The Ordinary Natural Moisturizing Factors + HA – Review

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The Ordinary Natural Moisturizing Factors + HA is a hydrating moisturizer that works well for adding moisture to dry skin and for sealing in previous steps of a skincare routine. Natural Moisturizing Factors are a complex of low molecular weight and water-soluble substances present within the skin. They prevent Trans Epidermal Water Loss (TEWL), and play an important structural role within the skin. The HA refers to Hyaluronic acid, a powerful water-binding molecule, that is listed as Sodium Hyaluronate on the list of ingredients.

The Ordinary Claims:

Natural Moisturizing Factors (NMF) are elements that keep the outer layer of the skin protected and well-hydrated. NMF are made up of multiple amino acids, fatty acids, triglycerides, urea, ceramides, phospholipids, glycerin, saccharides, sodium PCA, hyaluronic acid, and many other compounds that are naturally present in the skin.

This formula offers non-greasy hydration that acts as a direct topical supplement of impaired NMF components. It contains 11 amino acids, phospholipids, alpha/beta/gamma fatty acids, triglycerides, sterols and sterol esters, glycerin, ceramide precursors, urea, saccharides, sodium PCA, and hyaluronic acid. It offers immediate hydration and lasting results with continued use.

Appearance and Scent:

This fragrance-free moisturizer is a thick cream that takes a little bit of rubbing into the skin. It goes on thick but quickly absorbs with almost no shine or stickiness. There is no discernable scent.

Packaging, Size, and Expiry:

The Ordinary products all come in simple, uncomplicated packaging, and this opaque squeeze tube is no exception. This gives the advantage of being hygienic and allowing the price point of the product to remain low. The tube contains 30ml of product and expires 12 months after opening.

How to Use:

This product is intended to be used morning and night as the last step in a routine after all active ingredients.

Cost and number of uses:

The Ordinary NMF + HA retails for NZD $10.00 or US $7.00. The smaller size of the tube means it does not last very long, about one month with twice-daily use.

Formulation Analysis:

The symptoms of dry skin can be improved by increasing the hydration levels of the stratum corneum (the outermost layer of skin), through replenishing Natural Moisturizing Factors (NMF’s). These are the water-soluble components like free amino acids, organic acids, urea, and inorganic ions that determine the skin’s water-holding properties. NMF’s are efficient humectants, attracting moisture and playing an essential role in maintaining the stratum corneum’s physical properties, allowing the skin to function optimally. Dry and damaged skin is no longer able to produce NMF’s and an abnormality in this pathway is thought to be responsible for causing atopic dermatitis.

A component of the NMF is Hyaluronic acid, a polysaccharide found in nearly every cell of the body.  It has a skin-supporting function in the dermis, maintains epidermal barrier function, immobilizes water in tissues, influences cell proliferation, and differentiation, and plays an essential role in wound healing and inflammatory responses.  The skin utilizes almost 50% of the body’s hyaluronic acid.  The molecule has a negative charge allowing it to bind with water and form a viscous gel. As a result, it is used for dermal fillers and as a topical skin moisturizing ingredient.   The extraction of hyaluronic acid is either from animal tissues or via large-scale bacterial fermentation using genetically modified bacterial stains. Extracted initially from cow eyes, then more recently roosters combs. The most ethical way to produce hyaluronic acid is by genetically modifying strains of bacteria like E. coli, Bacillus, and Lactococcus species.  Deciem uses the process of bacterial fermentation to source its hyaluronic acid, making it vegan and cruelty-free.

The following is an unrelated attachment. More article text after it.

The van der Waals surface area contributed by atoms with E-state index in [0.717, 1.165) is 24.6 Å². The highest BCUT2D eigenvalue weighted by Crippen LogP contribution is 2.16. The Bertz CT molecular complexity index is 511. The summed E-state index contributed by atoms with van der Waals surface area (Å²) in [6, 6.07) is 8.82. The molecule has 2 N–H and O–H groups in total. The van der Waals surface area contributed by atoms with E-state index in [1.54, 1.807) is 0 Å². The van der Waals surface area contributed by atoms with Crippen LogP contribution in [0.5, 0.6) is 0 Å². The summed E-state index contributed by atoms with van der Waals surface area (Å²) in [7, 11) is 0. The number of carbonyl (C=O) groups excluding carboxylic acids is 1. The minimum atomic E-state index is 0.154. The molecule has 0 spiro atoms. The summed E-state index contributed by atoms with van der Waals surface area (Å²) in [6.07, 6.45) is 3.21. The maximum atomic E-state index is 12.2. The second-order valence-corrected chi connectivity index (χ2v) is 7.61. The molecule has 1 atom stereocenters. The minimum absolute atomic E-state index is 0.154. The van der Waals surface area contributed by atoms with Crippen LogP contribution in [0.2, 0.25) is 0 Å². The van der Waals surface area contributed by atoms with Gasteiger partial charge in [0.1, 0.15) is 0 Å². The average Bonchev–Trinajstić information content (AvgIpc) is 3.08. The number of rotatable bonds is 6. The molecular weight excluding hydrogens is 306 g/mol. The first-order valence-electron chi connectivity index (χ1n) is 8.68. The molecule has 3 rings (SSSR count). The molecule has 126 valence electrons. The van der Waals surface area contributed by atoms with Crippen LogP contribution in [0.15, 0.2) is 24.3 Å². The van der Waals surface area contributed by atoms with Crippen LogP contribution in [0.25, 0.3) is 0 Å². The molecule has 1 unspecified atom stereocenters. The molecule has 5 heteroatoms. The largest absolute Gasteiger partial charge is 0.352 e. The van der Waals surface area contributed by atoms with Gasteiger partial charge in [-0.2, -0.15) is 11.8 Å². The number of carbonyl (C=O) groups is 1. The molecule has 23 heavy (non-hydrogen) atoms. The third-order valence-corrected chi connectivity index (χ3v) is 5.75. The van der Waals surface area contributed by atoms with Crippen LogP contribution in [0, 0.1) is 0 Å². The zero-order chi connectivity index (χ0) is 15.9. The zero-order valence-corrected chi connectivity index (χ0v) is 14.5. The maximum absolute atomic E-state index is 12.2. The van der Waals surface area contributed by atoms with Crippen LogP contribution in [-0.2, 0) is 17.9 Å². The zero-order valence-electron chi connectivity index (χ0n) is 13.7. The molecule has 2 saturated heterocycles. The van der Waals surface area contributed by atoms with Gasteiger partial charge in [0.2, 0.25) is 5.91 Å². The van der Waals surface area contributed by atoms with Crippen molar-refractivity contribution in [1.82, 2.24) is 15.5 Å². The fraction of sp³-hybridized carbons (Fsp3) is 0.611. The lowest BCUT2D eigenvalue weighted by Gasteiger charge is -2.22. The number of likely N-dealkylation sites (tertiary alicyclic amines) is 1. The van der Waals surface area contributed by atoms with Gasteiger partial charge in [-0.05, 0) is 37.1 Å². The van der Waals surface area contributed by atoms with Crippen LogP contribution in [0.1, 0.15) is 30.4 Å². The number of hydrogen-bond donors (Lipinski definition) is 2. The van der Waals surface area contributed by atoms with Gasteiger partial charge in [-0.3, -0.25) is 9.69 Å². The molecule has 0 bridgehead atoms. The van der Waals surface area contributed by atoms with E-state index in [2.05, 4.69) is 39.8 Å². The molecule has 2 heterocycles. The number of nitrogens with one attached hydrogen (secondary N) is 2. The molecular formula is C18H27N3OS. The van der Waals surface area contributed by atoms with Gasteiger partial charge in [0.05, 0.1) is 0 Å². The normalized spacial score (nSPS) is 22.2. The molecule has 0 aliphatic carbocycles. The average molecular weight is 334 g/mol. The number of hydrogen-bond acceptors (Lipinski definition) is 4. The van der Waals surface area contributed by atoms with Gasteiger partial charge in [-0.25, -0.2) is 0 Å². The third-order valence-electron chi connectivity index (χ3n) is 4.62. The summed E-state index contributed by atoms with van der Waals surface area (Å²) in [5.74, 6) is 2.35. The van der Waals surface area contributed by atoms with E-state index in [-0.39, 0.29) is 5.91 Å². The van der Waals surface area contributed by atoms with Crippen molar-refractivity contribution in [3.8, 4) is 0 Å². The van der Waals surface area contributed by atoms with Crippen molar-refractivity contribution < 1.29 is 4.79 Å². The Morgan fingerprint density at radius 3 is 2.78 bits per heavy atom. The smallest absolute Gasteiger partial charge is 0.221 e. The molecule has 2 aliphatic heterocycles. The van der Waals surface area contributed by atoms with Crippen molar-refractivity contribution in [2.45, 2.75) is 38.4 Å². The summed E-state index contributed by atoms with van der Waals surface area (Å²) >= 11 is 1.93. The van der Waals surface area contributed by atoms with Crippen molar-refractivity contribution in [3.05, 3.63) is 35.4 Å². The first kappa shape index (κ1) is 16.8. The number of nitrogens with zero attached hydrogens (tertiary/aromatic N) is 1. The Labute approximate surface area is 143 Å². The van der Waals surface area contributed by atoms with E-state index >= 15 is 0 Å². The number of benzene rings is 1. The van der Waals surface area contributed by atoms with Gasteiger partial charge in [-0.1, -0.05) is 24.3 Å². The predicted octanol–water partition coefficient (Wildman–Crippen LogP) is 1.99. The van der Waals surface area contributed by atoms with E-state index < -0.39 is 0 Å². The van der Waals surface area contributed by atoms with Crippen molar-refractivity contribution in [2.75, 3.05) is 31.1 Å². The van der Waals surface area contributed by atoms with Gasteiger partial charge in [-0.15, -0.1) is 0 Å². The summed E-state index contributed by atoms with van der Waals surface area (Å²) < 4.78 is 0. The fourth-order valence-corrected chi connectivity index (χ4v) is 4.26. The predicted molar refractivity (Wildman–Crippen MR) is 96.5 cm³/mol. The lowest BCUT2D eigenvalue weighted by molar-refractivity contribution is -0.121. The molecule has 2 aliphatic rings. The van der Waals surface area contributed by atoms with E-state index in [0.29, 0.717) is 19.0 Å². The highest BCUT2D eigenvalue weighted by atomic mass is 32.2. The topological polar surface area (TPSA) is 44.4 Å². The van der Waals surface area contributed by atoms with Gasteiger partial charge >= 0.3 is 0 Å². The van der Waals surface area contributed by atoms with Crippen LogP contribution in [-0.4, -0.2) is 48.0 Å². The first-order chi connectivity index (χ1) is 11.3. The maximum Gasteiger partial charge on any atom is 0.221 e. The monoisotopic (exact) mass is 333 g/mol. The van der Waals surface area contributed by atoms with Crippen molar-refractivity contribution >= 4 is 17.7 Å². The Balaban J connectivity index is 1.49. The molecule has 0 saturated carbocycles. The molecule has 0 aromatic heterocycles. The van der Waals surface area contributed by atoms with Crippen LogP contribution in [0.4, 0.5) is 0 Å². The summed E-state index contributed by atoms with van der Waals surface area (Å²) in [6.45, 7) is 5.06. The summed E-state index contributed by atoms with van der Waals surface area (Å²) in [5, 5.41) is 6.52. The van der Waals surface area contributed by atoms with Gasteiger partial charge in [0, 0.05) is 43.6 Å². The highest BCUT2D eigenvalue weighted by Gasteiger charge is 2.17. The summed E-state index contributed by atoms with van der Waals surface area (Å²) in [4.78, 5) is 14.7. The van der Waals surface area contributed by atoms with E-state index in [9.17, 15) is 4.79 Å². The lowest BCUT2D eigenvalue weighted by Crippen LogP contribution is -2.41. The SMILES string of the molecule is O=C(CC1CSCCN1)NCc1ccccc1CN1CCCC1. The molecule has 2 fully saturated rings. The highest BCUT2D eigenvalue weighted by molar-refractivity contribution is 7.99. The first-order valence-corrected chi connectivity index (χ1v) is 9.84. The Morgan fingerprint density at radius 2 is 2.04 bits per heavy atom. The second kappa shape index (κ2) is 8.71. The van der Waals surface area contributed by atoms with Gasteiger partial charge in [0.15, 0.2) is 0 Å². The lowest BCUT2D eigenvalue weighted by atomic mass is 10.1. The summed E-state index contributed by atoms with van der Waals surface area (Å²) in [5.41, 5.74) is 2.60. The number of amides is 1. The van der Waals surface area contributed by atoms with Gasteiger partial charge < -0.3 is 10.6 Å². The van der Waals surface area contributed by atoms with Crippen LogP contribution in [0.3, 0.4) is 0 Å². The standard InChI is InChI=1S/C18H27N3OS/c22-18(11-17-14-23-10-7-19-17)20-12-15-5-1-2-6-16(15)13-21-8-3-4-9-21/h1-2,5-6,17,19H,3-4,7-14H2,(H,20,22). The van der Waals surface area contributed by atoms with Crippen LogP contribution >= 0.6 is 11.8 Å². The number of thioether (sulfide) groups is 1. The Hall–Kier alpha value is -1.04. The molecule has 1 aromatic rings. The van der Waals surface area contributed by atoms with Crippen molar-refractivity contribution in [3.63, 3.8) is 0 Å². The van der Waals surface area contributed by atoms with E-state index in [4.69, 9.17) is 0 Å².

The NMF is composed of:

  • 40% Amino acids
  • 18.5% Minerals (sodium, potassium, calcium, magnesium)
  • 12% PCA
  • 12% Lactates
  • 8.5% sucrose, organic acids and peptides
  • 7% Urea
  • 1.5% Uric acid, glucosmine and creatine
  • 0.5% Citrates

This moisturizer contains many of the key components of the NMF. The skin is constantly regenerating and replenishing these components, but this process decreases as we age. By adding NMF components into your skincare routine, the skins protective barrier is strengthened, signs of aging are diminished, the skin is hydrated, less prone to irritation and is healthier.


Aqua (Water), Caprylic/Capric Triglyceride, Cetyl Alcohol, Propanediol, Stearyl Alcohol, Glycerin, Sodium Hyaluronate, Arginine, Aspartic Acid, Glycine, Alanine, Serine, Valine, Isoleucine, Proline, Threonine, Histidine, Phenylalanine, Glucose, Maltose, Fructose, Trehalose, Sodium PCA, PCA, Sodium Lactate, Urea, Allantoin, Linoleic Acid, Oleic Acid, Phytosteryl Canola Glycerides, Palmitic Acid, Stearic Acid, Lecithin, Triolein, Tocopherol, Carbomer, Isoceteth-20, Polysorbate 60, Sodium Chloride, Citric Acid, Trisodium Ethylenediamine Disuccinate, Pentylene Glycol, Triethanolamine, Sodium Hydroxide, Phenoxyethanol, Chlorphenesin

Ingredient Analysis:

Caprylic/Capric Triglyceride is an emollient, skin softening ingredient that is capable of retaining moisture and repairing the skin due to its high fatty acid content.  It also has the ability to enhance the penetration of active ingredients without leaving an oily residue on the skin. It is produced by combining coconut oil or palm kernel oil with glycerin.

Propanediol is a fatty alcohol used as a penetration enhancing ingredient that is also hydrating and leaves a slightly greasy/oily residue on the skin. It can act as a solvent or an emulsifier and can be added to skincare to reduce the viscosity of the formulation.  It can be produced synthetically or by using a non-pathogenic strain of E. coli to ferment corn-derived glucose.

Hyaluronic acid and its derivatives offer superior moisturization as the skin-identical molecules are capable of penetrating deep into the dermis and absorbing 1000 times their weight in water.  The lower the molecular weight, the deeper the molecule can penetrate the skin. Sodium Hyaluronate is the salt form of hyaluronic acid that exists as a smaller molecular size than hyaluronic acid, is more water-soluble, and is less likely to oxidize. It provides more significant moisturization as the molecule is capable of penetrating deeper into the dermis.  It is ideal for use in skincare due to its biocompatibility, consistency, and hydrophilicity (water-loving nature).

Glycerin is a skin-conditioning agent, skin protectant, and humectant (water binder) that occurs naturally within the skin and assists in the development of immature skin cells. Having adequate amounts of glycerin available within the skin is crucial for those who suffer from psoriasis or non-melanoma skin cancers.